World-renowned meditation teacher and author, Sharon Salzberg has published a new book entitled: Real Change: Mindfulness to Heal Ourselves & the World, copyright (c) 2020. The below excerpt is printed with permission from Flatiron Books.
In the tradition I’ve been trained in, it’s a long-standing custom to dedicate the positive energy arising from meditation practice to others. So, in the morning, before I meditate, I often spend time thinking of someone I know who is struggling. Naturally, the particular recipient can differ depending on who comes to mind on a given day. I might contemplate someone I met who is caring for a parent with Alzheimer’s or a schoolchild I know trying to recover from a traumatic, violent experience. Perhaps I reflect on a community that is being throttled, as if their voices didn’t count, or I might think of a horrific thing that happened just down the street—like the painting of swastikas on university walls.
Sometimes what captures my attention is the blatant cruelty described matter-of-factly in the news every day, as though the action reported were a normal way for people to treat one another. When I hear of someone being brutally treated, the action seems predicated on the assumption that the person being metaphorically or literally kicked is an object, like a piece of furniture, rather than a person with feelings and dreams and obligations and fears. Some mornings, I just want to go back to bed.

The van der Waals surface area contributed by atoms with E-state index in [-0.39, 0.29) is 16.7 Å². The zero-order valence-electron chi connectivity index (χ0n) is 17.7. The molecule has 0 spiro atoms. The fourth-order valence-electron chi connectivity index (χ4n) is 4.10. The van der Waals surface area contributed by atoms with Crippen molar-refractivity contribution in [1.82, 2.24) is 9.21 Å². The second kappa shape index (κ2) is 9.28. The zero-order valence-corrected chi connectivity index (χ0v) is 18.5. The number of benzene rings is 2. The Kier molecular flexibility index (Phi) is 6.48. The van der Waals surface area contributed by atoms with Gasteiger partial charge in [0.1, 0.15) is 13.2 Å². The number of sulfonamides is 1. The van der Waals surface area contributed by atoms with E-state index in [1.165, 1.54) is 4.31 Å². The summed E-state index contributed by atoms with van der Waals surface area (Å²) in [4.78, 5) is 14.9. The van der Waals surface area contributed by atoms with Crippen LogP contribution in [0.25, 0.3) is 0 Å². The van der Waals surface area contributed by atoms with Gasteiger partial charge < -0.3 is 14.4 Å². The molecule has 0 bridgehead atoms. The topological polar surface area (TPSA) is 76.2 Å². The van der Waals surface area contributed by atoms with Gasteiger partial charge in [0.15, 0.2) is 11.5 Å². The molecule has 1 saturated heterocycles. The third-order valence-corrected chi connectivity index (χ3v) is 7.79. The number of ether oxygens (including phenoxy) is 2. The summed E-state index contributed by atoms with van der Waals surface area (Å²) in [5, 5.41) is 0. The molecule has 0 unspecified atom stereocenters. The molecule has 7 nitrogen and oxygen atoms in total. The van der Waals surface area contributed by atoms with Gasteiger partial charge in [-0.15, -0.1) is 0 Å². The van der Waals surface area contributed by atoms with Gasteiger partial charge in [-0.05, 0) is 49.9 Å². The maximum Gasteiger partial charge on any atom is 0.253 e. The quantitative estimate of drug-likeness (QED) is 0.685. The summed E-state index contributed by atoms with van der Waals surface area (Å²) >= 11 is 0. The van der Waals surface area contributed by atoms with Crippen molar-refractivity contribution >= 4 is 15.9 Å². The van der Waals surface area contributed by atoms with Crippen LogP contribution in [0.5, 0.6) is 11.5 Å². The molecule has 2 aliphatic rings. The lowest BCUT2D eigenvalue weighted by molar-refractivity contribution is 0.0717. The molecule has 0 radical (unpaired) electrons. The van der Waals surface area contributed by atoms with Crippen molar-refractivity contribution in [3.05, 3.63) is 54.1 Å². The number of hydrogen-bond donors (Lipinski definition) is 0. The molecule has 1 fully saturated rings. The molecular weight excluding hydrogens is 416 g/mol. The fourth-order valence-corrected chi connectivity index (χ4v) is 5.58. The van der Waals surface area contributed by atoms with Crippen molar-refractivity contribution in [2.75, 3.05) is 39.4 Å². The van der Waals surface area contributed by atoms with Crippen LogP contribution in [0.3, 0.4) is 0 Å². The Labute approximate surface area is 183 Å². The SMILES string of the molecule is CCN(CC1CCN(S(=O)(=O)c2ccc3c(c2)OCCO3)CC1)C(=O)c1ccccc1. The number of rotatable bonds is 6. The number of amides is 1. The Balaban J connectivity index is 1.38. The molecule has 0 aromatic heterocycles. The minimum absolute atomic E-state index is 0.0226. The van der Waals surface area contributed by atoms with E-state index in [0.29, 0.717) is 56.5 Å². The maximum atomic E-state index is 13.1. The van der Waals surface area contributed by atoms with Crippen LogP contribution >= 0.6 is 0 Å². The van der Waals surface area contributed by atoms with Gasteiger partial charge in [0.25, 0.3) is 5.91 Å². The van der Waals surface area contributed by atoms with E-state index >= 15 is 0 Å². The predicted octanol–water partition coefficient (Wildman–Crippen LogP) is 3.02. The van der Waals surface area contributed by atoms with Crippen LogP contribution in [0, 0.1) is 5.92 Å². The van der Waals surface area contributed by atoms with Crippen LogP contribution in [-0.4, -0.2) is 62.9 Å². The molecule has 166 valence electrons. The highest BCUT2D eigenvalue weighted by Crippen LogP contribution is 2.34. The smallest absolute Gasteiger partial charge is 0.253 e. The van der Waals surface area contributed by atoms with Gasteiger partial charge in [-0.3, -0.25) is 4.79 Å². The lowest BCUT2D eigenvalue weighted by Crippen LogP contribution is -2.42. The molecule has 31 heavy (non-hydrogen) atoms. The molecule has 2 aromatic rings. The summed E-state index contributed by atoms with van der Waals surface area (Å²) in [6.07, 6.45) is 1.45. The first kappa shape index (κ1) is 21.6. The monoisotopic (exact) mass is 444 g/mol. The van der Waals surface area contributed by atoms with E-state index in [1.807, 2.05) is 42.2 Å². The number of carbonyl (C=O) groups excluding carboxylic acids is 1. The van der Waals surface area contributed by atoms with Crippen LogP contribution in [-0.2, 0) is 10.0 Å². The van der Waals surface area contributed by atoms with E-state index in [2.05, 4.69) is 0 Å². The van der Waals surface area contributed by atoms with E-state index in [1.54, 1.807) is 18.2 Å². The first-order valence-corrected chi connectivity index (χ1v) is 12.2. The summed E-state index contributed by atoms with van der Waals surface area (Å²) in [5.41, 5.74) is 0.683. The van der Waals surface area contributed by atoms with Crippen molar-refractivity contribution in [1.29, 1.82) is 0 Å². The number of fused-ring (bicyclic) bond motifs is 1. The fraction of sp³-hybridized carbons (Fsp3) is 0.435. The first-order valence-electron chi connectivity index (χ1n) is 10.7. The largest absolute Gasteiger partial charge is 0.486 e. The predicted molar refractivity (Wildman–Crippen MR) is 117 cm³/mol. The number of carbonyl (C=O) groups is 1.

Recently, when I was doing this contemplation, instead of feeling inspired by dedicating the meditation, I just felt burdened, tired out by the relentless onslaught of pain everywhere I looked. I knew I needed a break, something to cradle my aching heart, to remind me of forces unseen and of a broad, open view of change. I had become frozen.
Most of us are familiar with the description of the fight-or-flight response to stress or trauma: our common tendency to perceive a situation as an imminent threat, and react either by gearing up (physiologically, hormonally, and emotionally) to fight for survival or alternatively gearing up to run away as fast as we can.
I felt gratified when stress experts expanded these familiar descriptions to include another common, ready reaction: freezing. It made sense to me as soon as I heard it. We each engage in all three of these reactions, of course, but it seems like each of us has a tendency to gravitate toward one of these more than the others, based on our individual conditioning. I’ll lay claim to freezing as my most frequent automatic reaction, rather than getting ready to bolt or starting to attack.